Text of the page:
To me, the thought of even ONE more woman having an experience like mine breaks my heart. The thought that women with the best of intentions will further deny these marginalized women with the invalidating, “What you’re going through isn’t serious enough to warrant a title, you’ve just been brainwashed by the right” is devastating; WAS devastating. I still remember one Feminist, after I poured my heart out to her and admitted I was struggling to reconcile my ideology with my hurt, telling me I was betraying the movement by letting my abortion effect me so much. She was hoping to bring me back into the fold, give me a logical way to out-think my situation, but it simply doesn’t work like that. I wish it did.

            And what’s sad is that the Republicans who want to keep our choices limited extend more sympathy to women, post-abortion. The anti-choice side can look awfully attractive when your own kind are telling you to put your stuff on hold in the interest of the movement. Until our movement realizes that part of empowering women is provide them with the resources (in this case, recognition of what many of them go through with PASS) we will continue to lose them to the same enemy which probably facilitated their pregnancy in the first place.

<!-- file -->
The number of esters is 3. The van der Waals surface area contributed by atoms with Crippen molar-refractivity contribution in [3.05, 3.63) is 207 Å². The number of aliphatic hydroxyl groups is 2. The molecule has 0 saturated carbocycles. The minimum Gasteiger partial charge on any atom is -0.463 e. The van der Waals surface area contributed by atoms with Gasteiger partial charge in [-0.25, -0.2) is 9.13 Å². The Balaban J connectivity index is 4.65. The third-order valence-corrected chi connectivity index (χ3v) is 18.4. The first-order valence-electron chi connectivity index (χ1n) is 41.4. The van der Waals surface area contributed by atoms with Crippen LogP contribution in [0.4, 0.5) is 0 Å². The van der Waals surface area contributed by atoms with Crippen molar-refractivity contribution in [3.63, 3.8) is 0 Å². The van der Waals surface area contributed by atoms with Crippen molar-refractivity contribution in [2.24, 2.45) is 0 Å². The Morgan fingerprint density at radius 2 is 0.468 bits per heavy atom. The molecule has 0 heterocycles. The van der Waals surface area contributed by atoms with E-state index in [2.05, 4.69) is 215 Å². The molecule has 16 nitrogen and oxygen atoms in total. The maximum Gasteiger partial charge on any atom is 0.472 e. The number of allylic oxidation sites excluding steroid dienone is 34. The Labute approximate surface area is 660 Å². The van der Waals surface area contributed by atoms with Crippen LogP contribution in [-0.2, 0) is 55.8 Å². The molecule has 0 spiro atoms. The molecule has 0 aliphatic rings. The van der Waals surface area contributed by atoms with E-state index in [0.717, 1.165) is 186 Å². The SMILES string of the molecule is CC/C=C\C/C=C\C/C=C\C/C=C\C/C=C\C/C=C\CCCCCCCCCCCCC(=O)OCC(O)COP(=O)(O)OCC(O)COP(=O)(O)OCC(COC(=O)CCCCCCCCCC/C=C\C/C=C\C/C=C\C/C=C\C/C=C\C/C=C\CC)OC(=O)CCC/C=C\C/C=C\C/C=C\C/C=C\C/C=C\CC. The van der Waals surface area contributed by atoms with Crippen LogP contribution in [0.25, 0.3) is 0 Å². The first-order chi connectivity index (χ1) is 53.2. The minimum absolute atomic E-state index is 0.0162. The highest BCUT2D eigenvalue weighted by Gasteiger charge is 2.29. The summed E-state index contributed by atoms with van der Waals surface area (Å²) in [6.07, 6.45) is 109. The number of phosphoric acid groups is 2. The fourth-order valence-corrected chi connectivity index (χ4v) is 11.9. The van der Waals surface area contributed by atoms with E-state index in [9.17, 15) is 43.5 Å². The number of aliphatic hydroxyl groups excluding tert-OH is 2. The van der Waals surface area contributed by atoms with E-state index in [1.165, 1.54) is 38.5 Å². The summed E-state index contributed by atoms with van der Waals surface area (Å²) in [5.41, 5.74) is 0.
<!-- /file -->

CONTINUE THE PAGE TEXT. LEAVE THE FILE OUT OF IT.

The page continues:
4. Posted August 3, 2010 at 6:40 pm | Permalink

    The Nike ad is most assuredly fake and the copy was written by someone that can’t even figure out how to spell “ambassador”.

  5. Posted August 3, 2010 at 10:33 pm | Permalink

    It amazes me what companies things counts as a “big butt”! She looks so small to me!

  6. Posted August 4, 2010 at 3:48 am | Permalink

    While $5 million is probably not a realistic expectation in damages, the GGW incident ultimately involves sexual exploitation beyond the terms Jane Doe consented to. Even if GGW made it clear that the women were expected to perform certain acts in order to attend a party, a “worker” cannot (or at least should not) be forced to provide desired services (showing her breasts) — although GGW would be entitled to seek appropriate damages/compensation of their own if JD backs out.

    Unfortunately entertainment of a sexual nature tends to be discussed from the standpoint of permitting nearly all or nearly nothing. Realistically, this content has to regulated with nuance — providing all acting parties the right to remain in control (allowing them reasonable power to object to content they were a part of and enabling the government to step in when a party is unable to exert control) and to include measures against non-consensual exploitation. While measures along these lines exist, a case like this one demonstrates some improvements are in order.

  7. Posted August 4, 2010 at 11:58 am | Permalink

    I don’t see women dressing like that while running at my university. That clothing just isn’t practical, so I have to wonder to whom they are trying to sell. Also, the theme of butts in this ad seems fetishtic to me.

    We’d never see serious ads featuring men waxing eloquent on their arses.

Feministing In Your Inbox

Sign up for our Newsletter to stay in touch with Feministing
and receive regular updates and exclusive content.

194 queries. 2.187 seconds